I finally edited the code that we had that drew the notes using Vexflow. Before, we looped all the time through the notes and when we reached the notes that had assigned a specific stave, drew them into that stave. This is inefficient because we loop through all the notes all the time, even though we only need the notes belonging to the stave we are drawing at that iteration of the loop. Therefore, I modified the way the notes were being processed and made a dictionary that matched staveIndex to the notes. Now, we just access the notes by getting the value assigned to a stave index and have reduced the complexity. The system did indeed get faster.
We should be on track in terms of progress.
For next week, I will be focusing on trying to figure out the issues with the audios, as well as helping my teammates out in whatever they need from the current tasks they are doing, since I know at least Kumar was facing issues implementing the backend of the save PDF button.
We will need to test the output of our integrator system. We have already started testing it by recording simple audios with the piano and feeding it into it. We will first need to test that the amount of notes in a stave is correct. We can test this by looking at the time signature and ensuring that the total length of the notes in a stave is less than the time signature, and that the note going into the next stave could not be added to the previous. We will also need to test that the amount of notes is correct. We can do this by listening to the audio and counting the amount of notes that we have heard and then count the number of untied notes that our integrator outputs. We should also test the accuracy of the pitches of the notes. We can do this by recording the notes pitch and comparing the notes pitch that our integrator outputs. Since we said we wanted it to be >= 90% pitch accuracy accurate, as long as it meets this threshold we should be good. We should also test smaller functions, like the function I created to compute the number of staves. This can be done by looking at an audio file and calculating how many staves we need for it and then comparing it to the output of our function.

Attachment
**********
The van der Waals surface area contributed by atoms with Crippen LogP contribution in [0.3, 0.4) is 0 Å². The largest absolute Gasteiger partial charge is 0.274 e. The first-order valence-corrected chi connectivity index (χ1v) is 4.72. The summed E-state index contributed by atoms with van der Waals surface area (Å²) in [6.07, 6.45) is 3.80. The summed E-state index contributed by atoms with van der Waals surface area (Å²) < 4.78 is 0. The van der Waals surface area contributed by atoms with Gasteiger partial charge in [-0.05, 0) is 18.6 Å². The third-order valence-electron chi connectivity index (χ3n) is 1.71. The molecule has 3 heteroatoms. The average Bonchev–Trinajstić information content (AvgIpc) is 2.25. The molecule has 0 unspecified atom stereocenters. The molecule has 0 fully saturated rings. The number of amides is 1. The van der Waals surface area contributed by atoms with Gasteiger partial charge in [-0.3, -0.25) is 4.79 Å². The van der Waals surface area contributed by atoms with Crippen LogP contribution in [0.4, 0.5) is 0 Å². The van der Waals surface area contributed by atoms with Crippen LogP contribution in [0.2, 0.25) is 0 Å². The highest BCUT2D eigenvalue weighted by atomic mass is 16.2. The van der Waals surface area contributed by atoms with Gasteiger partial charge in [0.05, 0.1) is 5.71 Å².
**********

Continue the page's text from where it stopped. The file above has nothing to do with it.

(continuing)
While attempting to test some home-made audio files, we found that the app wouldn’t accept files of the type we were inputting. This was confusing as they seemed to be the same file types as the original tests we were using. It seems like the method of recording, such as the microphone used or the placement of the mic, can affect whether or not a recording is suitable for the app. We will need to determine what the key factors are, and whether or not we can modify our code to allow for a wider range of recording types.
There are currently no major design changes to our project.